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The Authoritarian Tyranny of the Congo

By Adrian Tomaszewski Dec. 14, 2023

Mingyue Xiao Art

From a golden state of prosperity to one plagued by slave labor, the history of the Democratic Republic of the Congo (DRC) is a prime example of colonization’s devastating reverberations. Since gaining independence from Belgium in 1960, the country has undergone nearly 55 years of endless power struggles, degrading the human rights and economy of the Congolese. The DRC’s first peaceful transition of power following the election of 2018 lit a torch of hope in many people’s hearts before being swiftly extinguished as the Congo now faces rebel groups, secession attempts and immense economic inequality.

Mingyue Xiao Art

The Kongo Kingdom, the first centralized power in the region, formed in the late 14th century and prospered until it fell under the personal control of Belgium’s King Leopold II during the European push to colonize Africa. Leopold ruled the region with an iron fist, seeking to maximize its potential as a rubber plantation through harsh labor that carried devastating punishments such as severing workers’ hands if they underperformed. Leopold’s Congo became one of the darkest stains on European history, leaving over 10 million Congolese dead.

“Belgium’s colonial practices play a major role in the DRC’s current political climate as they left behind economic, political and social instability due to the colonizer’s consolidation of power and money,” Sophomore Melvin Najarian said.
Mingyue Xiao Art

A small mutiny in 1960 led to the creation of an independent but disunited anti-colonial government. However, seeking control of the Congo’s rich uranium deposits, the U.S. and Belgium installed a pro-western dictator in 1965. This dictatorship lasted until the Rwandan genocide in 1994, when the DRC harbored fleeing Hutu refugees from Rwanda, including extremists that played a role in massacring the Tutsi people. The resulting conflict led to two wars, the rise and fall of an interim government and finally, in 2003, the spread of relative peace and democracy. In 2018, Félix Tshisekedi assumed the presidency, marking the first peaceful transition of power in DRC history; however, the administration still engaged in authoritarianism and corruption.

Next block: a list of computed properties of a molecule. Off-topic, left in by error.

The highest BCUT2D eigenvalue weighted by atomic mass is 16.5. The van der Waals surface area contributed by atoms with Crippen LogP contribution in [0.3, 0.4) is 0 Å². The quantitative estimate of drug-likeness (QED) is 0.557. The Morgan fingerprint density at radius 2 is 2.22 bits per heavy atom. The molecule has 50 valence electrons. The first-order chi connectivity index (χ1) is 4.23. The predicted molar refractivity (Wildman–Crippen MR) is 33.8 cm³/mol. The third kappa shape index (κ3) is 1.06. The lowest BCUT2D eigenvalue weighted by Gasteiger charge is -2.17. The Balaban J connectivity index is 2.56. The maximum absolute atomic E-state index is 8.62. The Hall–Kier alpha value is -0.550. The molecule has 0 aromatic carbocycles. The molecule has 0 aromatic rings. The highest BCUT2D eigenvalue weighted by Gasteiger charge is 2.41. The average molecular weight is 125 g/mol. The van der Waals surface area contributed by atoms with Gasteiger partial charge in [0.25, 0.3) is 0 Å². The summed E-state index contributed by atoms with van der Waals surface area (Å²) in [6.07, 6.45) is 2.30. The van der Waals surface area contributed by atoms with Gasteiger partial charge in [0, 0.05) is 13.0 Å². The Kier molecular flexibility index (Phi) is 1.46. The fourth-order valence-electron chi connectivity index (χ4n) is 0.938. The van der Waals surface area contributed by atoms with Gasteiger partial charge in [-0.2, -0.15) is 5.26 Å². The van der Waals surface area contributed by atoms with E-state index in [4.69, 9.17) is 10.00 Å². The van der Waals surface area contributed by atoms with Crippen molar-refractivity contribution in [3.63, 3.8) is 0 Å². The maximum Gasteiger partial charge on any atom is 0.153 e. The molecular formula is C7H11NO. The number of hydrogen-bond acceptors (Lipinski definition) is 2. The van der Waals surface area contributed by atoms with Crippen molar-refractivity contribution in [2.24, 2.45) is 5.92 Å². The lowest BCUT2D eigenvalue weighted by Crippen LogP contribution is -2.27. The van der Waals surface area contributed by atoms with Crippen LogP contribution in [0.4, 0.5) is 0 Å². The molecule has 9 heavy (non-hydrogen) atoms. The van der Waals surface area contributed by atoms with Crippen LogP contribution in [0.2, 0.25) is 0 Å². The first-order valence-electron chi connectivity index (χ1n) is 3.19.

Mingyue Xiao Art

Tshisekedi’s rule has also seen the resurgence of the March 23 (M23) movement, a rebellion led by anti-Hutu Tutsis in the Northeast of the country seeking increased autonomy and rights. Previously, the group took over Goma, the provincial capital of the DRC’s easternmost state in 2012, before securing a peace agreement in return for ending the violence. A resurgence of fighting in 2022 involved alleged war crimes on both sides and displaced over 70,000 people. Throughout the conflict, the DRC has blamed the Rwandan government for M23’s resurgence. Subsequent peace talks have proven unsuccessful, leading the DRC to threaten to attack Rwanda for a third time.

As a result of constant fighting, the DRC’s Great Lakes Region hosts the greatest number of refugees in Africa at nearly 6 million. Rape and extrajudicial killings have become endemic in the Eastern DRC due to conflict, and the region is prone to diseases like malaria and ebola.

“The situation in the DRC is not given much media coverage because the DRC is a country with little political and economic influence on the world stage,” Junior Jonathan Li said.

The DRC has been left crippled and impoverished due to failing infrastructure, rampant corporate corruption and authoritarianism. Child labor is widespread and, according to the World Bank, 62% of the population lives under the poverty line of $2.15 a day. Forced labor among children is nearly ubiquitous in some regions; minors conduct hazardous jobs in mines and stone quarries, as well as street vending, domestic service and agriculture. Both government forces and armed groups compel civilians to work for them; additionally, over 100 militant groups in the Eastern DRC, including M23, actively recruit child soldiers, according to The Globe and Mail, a Canadian newspaper.

Mingyue Xiao Art

Despite being blessed with $24 trillion in mineral deposits from a vast river network and millions of acres of arable land, pervasive conflicts and the unbalanced concentration of wealth have cursed the Congolese to poverty and instability for many years to come.


About the Contributors

Adrian Tomaszewski

staff writer

Adrian Tomaszewski is a junior at Leland High School and is a staff writer for the Charger Account. During his free time, he enjoys swimming, cooking, listening to music, ranting about politics to unsuspecting victims, and playing video games.

Mingyue Xiao


Mingyue Xiao is a freshman at Leland High School and is an artist for The Charger Account. She does dance, pottery and loves to read.

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